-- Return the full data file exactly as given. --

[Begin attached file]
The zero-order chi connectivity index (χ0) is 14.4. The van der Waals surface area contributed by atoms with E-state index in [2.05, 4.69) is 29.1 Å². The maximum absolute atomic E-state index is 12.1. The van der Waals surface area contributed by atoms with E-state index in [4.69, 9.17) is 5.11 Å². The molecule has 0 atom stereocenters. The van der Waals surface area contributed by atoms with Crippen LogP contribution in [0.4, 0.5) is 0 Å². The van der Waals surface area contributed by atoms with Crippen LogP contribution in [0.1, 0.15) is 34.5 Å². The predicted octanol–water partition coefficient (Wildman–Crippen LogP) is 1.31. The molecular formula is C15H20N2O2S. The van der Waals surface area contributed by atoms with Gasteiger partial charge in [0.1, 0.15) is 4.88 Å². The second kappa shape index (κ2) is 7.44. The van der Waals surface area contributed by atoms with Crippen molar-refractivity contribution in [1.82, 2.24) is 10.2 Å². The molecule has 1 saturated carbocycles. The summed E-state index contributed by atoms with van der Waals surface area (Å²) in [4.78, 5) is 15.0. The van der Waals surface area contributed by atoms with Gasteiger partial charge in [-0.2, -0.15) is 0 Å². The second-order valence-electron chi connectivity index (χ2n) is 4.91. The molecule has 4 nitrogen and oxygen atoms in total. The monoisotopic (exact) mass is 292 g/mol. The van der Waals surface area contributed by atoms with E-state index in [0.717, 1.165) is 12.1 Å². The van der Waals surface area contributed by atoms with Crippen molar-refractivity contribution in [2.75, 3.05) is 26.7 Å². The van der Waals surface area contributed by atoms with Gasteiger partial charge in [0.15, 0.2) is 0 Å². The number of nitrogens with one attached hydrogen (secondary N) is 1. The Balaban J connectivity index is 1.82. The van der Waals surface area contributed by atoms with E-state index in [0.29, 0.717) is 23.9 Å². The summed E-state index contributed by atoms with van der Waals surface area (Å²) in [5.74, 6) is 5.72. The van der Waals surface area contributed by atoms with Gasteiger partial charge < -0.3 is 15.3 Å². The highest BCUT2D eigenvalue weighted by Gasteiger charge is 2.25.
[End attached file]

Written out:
The zero-order chi connectivity index (χ0) is 14.4. The van der Waals surface area contributed by atoms with E-state index in [2.05, 4.69) is 29.1 Å². The maximum absolute atomic E-state index is 12.1. The van der Waals surface area contributed by atoms with E-state index in [4.69, 9.17) is 5.11 Å². The molecule has 0 atom stereocenters. The van der Waals surface area contributed by atoms with Crippen LogP contribution in [0.4, 0.5) is 0 Å². The van der Waals surface area contributed by atoms with Crippen LogP contribution in [0.1, 0.15) is 34.5 Å². The predicted octanol–water partition coefficient (Wildman–Crippen LogP) is 1.31. The molecular formula is C15H20N2O2S. The van der Waals surface area contributed by atoms with Gasteiger partial charge in [0.1, 0.15) is 4.88 Å². The second kappa shape index (κ2) is 7.44. The van der Waals surface area contributed by atoms with Crippen molar-refractivity contribution in [1.82, 2.24) is 10.2 Å². The molecule has 1 saturated carbocycles. The summed E-state index contributed by atoms with van der Waals surface area (Å²) in [4.78, 5) is 15.0. The van der Waals surface area contributed by atoms with Gasteiger partial charge in [-0.2, -0.15) is 0 Å². The second-order valence-electron chi connectivity index (χ2n) is 4.91. The molecule has 4 nitrogen and oxygen atoms in total. The monoisotopic (exact) mass is 292 g/mol. The van der Waals surface area contributed by atoms with E-state index in [0.717, 1.165) is 12.1 Å². The van der Waals surface area contributed by atoms with Crippen molar-refractivity contribution in [2.75, 3.05) is 26.7 Å². The van der Waals surface area contributed by atoms with Gasteiger partial charge in [0.15, 0.2) is 0 Å². The number of nitrogens with one attached hydrogen (secondary N) is 1. The Balaban J connectivity index is 1.82. The van der Waals surface area contributed by atoms with E-state index in [0.29, 0.717) is 23.9 Å². The summed E-state index contributed by atoms with van der Waals surface area (Å²) in [5.74, 6) is 5.72. The van der Waals surface area contributed by atoms with Gasteiger partial charge < -0.3 is 15.3 Å². The highest BCUT2D eigenvalue weighted by Gasteiger charge is 2.25.